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Like it or not, many people view certain sexual assault cases in such a way, especially when there is a lack of evidence other than the first hand account (admittedly, there seems to be more than that here). All I was saying is that her actions immediately following the incident should put a bullet in such arguments.
The point is most cases have a lack of evidence of evidence beyond witness statements. To use the mugging example, what other proof would you expect to find for a conviction if say the robber just took $50 bucks and didn’t have it on him at the time of arrest?
 

axx

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People also wondered why the Patriots cut Hernandez immediately before any charges or arrests.
Because if the Patriots waited 48 hours, they could have avoided a ton of lawyer fees in trying to claw back the bonus money.

I agree, but I don’t think they need to prove that to make a good case for rape. It would just be the final nail if they could prove it.
The account makes it sound like the sex he had was "consentual" and that he wasn't involved in the gang rape. It's true that she could have been drunk but that's going to be tough to prove too.
 

Reverend

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Like it or not,
I think the point is that he’s in the “not” camp.

It’s a paradigm that ought not to be perpetuated as the whole orientation to the crime is misguided at best, but more often than not, contributory to the lack of consequences for wrong doing.

I don’t think anybody thinks you adhere to the position, but the whole mode should be scrapped, which is what I think @Preacher is getting it; it’s one of those things where acknowledging that that’s the way it is for many people is part of the perpetuation of the cycle itself.
 

djbayko

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The point is most cases have a lack of evidence of evidence beyond witness statements. To use the mugging example, what other proof would you expect to find for a conviction if say the robber just took $50 bucks and didn’t have it on him at the time of arrest?
I understood the point, but thank you.
I think the point is that he’s in the “not” camp.
Yes that was clear. I wasn’t arguing with his position but instead just explaining the purpose of my post. The reality is that not everyone subscribes to his position, and I don’t believe SoSH typically ignores outside arguments, nor should we.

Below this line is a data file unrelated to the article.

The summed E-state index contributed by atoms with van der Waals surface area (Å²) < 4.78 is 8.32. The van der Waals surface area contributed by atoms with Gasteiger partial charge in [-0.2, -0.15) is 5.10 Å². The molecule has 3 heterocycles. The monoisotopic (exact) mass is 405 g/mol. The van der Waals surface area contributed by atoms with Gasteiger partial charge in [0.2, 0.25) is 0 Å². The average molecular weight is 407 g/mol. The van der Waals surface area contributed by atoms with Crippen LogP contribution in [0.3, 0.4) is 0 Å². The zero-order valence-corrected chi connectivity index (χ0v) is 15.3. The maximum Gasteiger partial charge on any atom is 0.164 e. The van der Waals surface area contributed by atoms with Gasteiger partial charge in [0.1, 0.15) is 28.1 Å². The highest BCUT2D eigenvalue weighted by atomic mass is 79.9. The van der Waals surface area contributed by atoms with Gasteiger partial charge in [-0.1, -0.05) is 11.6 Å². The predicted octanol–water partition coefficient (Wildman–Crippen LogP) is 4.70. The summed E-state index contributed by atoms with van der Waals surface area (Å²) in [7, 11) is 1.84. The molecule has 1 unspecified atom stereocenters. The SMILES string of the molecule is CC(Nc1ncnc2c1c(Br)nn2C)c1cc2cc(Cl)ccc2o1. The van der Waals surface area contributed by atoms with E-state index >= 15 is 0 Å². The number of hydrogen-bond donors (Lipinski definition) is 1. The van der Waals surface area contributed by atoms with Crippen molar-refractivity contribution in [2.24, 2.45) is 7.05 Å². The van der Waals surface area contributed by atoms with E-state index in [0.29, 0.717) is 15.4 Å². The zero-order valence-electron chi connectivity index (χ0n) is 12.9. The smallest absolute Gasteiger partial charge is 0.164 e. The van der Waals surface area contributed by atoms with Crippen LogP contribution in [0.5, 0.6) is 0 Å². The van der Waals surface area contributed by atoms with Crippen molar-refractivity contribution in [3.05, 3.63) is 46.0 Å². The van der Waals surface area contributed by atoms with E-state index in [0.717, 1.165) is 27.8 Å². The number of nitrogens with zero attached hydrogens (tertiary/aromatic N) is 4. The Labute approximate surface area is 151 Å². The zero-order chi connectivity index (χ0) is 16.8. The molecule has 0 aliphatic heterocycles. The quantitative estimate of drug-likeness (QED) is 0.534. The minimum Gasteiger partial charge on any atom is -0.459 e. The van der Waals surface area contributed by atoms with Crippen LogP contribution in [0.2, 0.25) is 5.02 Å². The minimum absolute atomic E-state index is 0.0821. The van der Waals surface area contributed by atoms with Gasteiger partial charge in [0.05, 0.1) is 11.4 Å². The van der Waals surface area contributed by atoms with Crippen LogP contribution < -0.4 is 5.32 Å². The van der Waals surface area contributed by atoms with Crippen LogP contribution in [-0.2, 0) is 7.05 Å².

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E5 Yaz

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The account makes it sound like the sex he had was "consentual" and that he wasn't involved in the gang rape.
She told Araiza, who was 21 at the time, that she was a high school senior, according to the lawsuit. She alleges he then led her to a side yard where he asked her to perform oral sex and then had sex with her before taking her to a bedroom in the home. There were at least three other men in the room, including Leonard and Ewaliko, according to the complaint. The lawsuit states that Araiza threw the teen onto the bed and she went in and out of consciousness while she was being raped.
The last statement would indicate that his throwing her on the bed would constitute being involved in the gang rape.

https://apnews.com/article/nfl-sports-lawsuits-matt-araiza-zavier-leonard-ec9db235a1698da15d9a474ac385f19e
 

djbayko

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The last statement would indicate that his throwing her on the bed would constitute being involved in the gang rape.

https://apnews.com/article/nfl-sports-lawsuits-matt-araiza-zavier-leonard-ec9db235a1698da15d9a474ac385f19e
Not only thar but the fact that she claims to have been roofied can imply that the first encounter wasn’t exactly consensual either. It’s possible that it was, but given the circumstances, that would be a very generous reading.